According to Social Media, TV, and various conversations with coworkers here at Adlava who care about football, Super Bowl LI is just around the corner, and with it comes the most highly anticipated commercials of our time. In 2016, the cost to run an ad during the Super Bowl was $166,666 per second! And with good reason; (successful) Super Bowl commercials transcend advertising, with some reports stating that viewers watch the Super Bowl explicitly for the commercials. But who exactly is watching these commercials? Below is a short data story aimed at answering that question.
Visualizing Super Bowl data
If you haven’t heard, Google Data Studio was released to the public, and is pretty much my favorite thing in the world right now.
you thought I was kidding?
Google Data Studio is pretty much my favorite thing in the world right now.
— Kiyo (@Cute_Data) January 26, 2017
Using Google Data Studio, I imported data from Google Search Trends and Facebook’s Audience Insights tool (so this is in no way an exhaustive list of available data). You can view the live Dashboard here. Here are some takeaways:
Search popularity decreased from 2012 to 2015
Despite all the hype, Google Trends data suggests that there was actually a steady decrease in search interest for “super bowl commercials” and “super bowl ads” from 2012 to 2015.
Does the decrease in searches for Super Bowl ads and commercials reflect a decrease in interest in the Super Bowl itself during that time? Nope:
Who is interested in Super Bowl commercials?
Pulling data from Facebook’s Audience Insight tool, it looks like the majority of individuals interested in Super Bowl commercials are college educated individuals between the ages of 18-24. Curiously, the gender distribution shifts to about 98 percent male when the topic is changed from “Super Bowl Commercials” to “Super Bowl Advertising.” However, that’s a much broader topic that includes many things in addition to commercials.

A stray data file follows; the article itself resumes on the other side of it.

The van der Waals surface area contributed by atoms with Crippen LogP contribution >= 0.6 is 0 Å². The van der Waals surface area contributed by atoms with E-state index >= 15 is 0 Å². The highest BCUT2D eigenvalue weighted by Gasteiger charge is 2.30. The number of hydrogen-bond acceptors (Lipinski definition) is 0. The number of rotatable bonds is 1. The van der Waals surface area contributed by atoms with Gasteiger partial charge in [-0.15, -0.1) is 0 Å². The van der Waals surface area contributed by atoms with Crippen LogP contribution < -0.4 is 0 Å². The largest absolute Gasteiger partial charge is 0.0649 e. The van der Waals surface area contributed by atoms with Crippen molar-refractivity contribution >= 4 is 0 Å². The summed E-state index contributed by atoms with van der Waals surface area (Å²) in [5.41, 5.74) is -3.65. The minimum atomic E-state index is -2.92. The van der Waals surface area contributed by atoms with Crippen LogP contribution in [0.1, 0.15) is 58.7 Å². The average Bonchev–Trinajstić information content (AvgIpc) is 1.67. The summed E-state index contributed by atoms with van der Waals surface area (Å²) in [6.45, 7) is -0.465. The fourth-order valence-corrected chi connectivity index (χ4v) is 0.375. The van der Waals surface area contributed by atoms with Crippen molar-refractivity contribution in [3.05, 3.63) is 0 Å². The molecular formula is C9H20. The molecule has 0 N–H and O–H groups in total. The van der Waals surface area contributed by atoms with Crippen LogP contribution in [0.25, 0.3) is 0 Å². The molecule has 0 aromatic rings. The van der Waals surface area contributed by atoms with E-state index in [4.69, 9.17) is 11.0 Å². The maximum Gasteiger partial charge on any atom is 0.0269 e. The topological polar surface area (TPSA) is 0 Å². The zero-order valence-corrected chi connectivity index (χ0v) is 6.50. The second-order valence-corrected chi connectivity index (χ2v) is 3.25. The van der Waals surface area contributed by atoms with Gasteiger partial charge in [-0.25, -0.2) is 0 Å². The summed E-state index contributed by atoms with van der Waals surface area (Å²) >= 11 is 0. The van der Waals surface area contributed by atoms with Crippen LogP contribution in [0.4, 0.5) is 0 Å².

These individuals seem to fall primarily in the $50-$75K household income bracket, working in the sales, administration, and food service industries.
According to Facebook, individuals with an interest in “Super Bowl Commercials” fall primarily under the lifestyle category of “Summit Estates” and “Firmly Established” – or upper middle class to wealthy. If you’re not familiar with Facebook’s lifestyle categories, there a great explanation of each here and here.
Lastly, these users tend to be homeowners, with low to medium online spending habits compared to other consumers (Facebook gets this information via Epsilon.)
- Search popularity for “Super Bowl Commercials” & “Super Bowl Ads” decreased between 2012 & 2015
- The downward trend for commercials & ads is not correlated with search popularity for the Super Bowl itself
- Males & females between the ages of 18-24 are the primary audience
- Users with an interest in Super Bowl commercials are college educated
- Users with an interest in Super Bowl commercials make between $50-75K
- Users with an interest in Super Bowl commercials work primarily in Sales, Administrative, & Food Service industries
- Users with an interest in Super Bowl commercials live in households that fall under upper middle class
- Users with an interest in Super Bowl commercials live in owned households
- Users with an interest in Super Bowl commercials make a “low” to “medium” amount of purchases online
- Google Data Studio is fun for everyone
Google Data Studio applications in web design
While this Super Bowl dashboard was a fun little project, it’s also an exercise in Google Data Studio applications. Imagine being able to quickly compile demographics, analytics, and behavior data in one place as a resource for all of your team members to use as a guide for the entire web design process. Making data easily accessible and easy to understand is how you enable designers and developers to make custom web experiences for the right audience.